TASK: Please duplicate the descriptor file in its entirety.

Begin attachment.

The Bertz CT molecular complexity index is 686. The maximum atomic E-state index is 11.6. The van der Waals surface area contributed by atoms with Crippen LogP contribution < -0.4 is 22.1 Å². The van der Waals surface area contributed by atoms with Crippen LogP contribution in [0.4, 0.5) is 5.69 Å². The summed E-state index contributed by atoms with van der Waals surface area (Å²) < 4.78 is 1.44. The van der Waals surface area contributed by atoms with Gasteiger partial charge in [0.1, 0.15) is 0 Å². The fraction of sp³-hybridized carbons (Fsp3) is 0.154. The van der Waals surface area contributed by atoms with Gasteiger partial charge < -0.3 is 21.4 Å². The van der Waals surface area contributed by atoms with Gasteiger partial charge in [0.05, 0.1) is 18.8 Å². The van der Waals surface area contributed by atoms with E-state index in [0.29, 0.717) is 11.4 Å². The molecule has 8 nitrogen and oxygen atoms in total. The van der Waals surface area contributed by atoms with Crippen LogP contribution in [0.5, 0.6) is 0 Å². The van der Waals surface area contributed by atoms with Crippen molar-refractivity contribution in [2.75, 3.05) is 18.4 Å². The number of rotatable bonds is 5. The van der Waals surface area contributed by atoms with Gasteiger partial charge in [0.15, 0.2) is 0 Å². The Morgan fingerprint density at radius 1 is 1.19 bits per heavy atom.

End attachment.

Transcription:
The Bertz CT molecular complexity index is 686. The maximum atomic E-state index is 11.6. The van der Waals surface area contributed by atoms with Crippen LogP contribution < -0.4 is 22.1 Å². The van der Waals surface area contributed by atoms with Crippen LogP contribution in [0.4, 0.5) is 5.69 Å². The summed E-state index contributed by atoms with van der Waals surface area (Å²) < 4.78 is 1.44. The van der Waals surface area contributed by atoms with Gasteiger partial charge in [0.1, 0.15) is 0 Å². The fraction of sp³-hybridized carbons (Fsp3) is 0.154. The van der Waals surface area contributed by atoms with Gasteiger partial charge < -0.3 is 21.4 Å². The van der Waals surface area contributed by atoms with Gasteiger partial charge in [0.05, 0.1) is 18.8 Å². The van der Waals surface area contributed by atoms with E-state index in [0.29, 0.717) is 11.4 Å². The molecule has 8 nitrogen and oxygen atoms in total. The van der Waals surface area contributed by atoms with Crippen LogP contribution in [0.5, 0.6) is 0 Å². The van der Waals surface area contributed by atoms with Crippen molar-refractivity contribution in [2.75, 3.05) is 18.4 Å². The number of rotatable bonds is 5. The van der Waals surface area contributed by atoms with Gasteiger partial charge in [0.15, 0.2) is 0 Å². The Morgan fingerprint density at radius 1 is 1.19 bits per heavy atom.